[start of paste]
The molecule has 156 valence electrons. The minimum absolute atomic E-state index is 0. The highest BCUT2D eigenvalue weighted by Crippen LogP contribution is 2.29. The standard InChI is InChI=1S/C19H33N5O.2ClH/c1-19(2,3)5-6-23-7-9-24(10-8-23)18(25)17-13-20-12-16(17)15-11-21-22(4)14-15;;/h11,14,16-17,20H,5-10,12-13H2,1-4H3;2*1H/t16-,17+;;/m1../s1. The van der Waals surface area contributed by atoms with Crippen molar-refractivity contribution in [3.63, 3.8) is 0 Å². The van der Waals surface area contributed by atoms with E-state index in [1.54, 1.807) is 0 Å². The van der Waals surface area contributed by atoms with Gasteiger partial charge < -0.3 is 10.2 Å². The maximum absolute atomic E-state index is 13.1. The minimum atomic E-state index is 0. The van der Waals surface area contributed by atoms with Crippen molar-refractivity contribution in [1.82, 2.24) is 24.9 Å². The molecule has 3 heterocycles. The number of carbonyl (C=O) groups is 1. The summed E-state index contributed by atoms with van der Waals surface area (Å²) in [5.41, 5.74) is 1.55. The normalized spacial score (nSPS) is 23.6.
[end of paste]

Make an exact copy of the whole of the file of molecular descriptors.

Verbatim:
The molecule has 156 valence electrons. The minimum absolute atomic E-state index is 0. The highest BCUT2D eigenvalue weighted by Crippen LogP contribution is 2.29. The standard InChI is InChI=1S/C19H33N5O.2ClH/c1-19(2,3)5-6-23-7-9-24(10-8-23)18(25)17-13-20-12-16(17)15-11-21-22(4)14-15;;/h11,14,16-17,20H,5-10,12-13H2,1-4H3;2*1H/t16-,17+;;/m1../s1. The van der Waals surface area contributed by atoms with Crippen molar-refractivity contribution in [3.63, 3.8) is 0 Å². The van der Waals surface area contributed by atoms with E-state index in [1.54, 1.807) is 0 Å². The van der Waals surface area contributed by atoms with Gasteiger partial charge < -0.3 is 10.2 Å². The maximum absolute atomic E-state index is 13.1. The minimum atomic E-state index is 0. The van der Waals surface area contributed by atoms with Crippen molar-refractivity contribution in [1.82, 2.24) is 24.9 Å². The molecule has 3 heterocycles. The number of carbonyl (C=O) groups is 1. The summed E-state index contributed by atoms with van der Waals surface area (Å²) in [5.41, 5.74) is 1.55. The normalized spacial score (nSPS) is 23.6.